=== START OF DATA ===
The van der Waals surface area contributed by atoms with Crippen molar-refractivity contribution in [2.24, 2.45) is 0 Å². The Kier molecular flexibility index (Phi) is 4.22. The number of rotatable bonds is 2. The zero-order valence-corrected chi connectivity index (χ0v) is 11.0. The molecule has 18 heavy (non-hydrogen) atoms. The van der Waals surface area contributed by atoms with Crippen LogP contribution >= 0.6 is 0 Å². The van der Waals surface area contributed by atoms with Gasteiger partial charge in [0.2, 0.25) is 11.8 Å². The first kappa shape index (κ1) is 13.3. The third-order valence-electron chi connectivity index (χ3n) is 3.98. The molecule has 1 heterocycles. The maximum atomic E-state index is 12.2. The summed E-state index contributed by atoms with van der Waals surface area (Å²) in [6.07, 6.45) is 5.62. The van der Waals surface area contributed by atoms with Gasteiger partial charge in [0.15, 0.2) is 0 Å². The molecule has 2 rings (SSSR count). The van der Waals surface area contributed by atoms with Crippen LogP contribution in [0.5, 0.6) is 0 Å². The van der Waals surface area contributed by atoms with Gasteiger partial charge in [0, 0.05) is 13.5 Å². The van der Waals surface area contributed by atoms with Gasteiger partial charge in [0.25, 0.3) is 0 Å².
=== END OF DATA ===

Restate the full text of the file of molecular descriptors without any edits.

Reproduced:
The van der Waals surface area contributed by atoms with Crippen molar-refractivity contribution in [2.24, 2.45) is 0 Å². The Kier molecular flexibility index (Phi) is 4.22. The number of rotatable bonds is 2. The zero-order valence-corrected chi connectivity index (χ0v) is 11.0. The molecule has 18 heavy (non-hydrogen) atoms. The van der Waals surface area contributed by atoms with Crippen LogP contribution >= 0.6 is 0 Å². The van der Waals surface area contributed by atoms with Gasteiger partial charge in [0.2, 0.25) is 11.8 Å². The first kappa shape index (κ1) is 13.3. The third-order valence-electron chi connectivity index (χ3n) is 3.98. The molecule has 1 heterocycles. The maximum atomic E-state index is 12.2. The summed E-state index contributed by atoms with van der Waals surface area (Å²) in [6.07, 6.45) is 5.62. The van der Waals surface area contributed by atoms with Gasteiger partial charge in [0.15, 0.2) is 0 Å². The molecule has 2 rings (SSSR count). The van der Waals surface area contributed by atoms with Crippen LogP contribution in [0.5, 0.6) is 0 Å². The van der Waals surface area contributed by atoms with Gasteiger partial charge in [0, 0.05) is 13.5 Å². The van der Waals surface area contributed by atoms with Gasteiger partial charge in [0.25, 0.3) is 0 Å².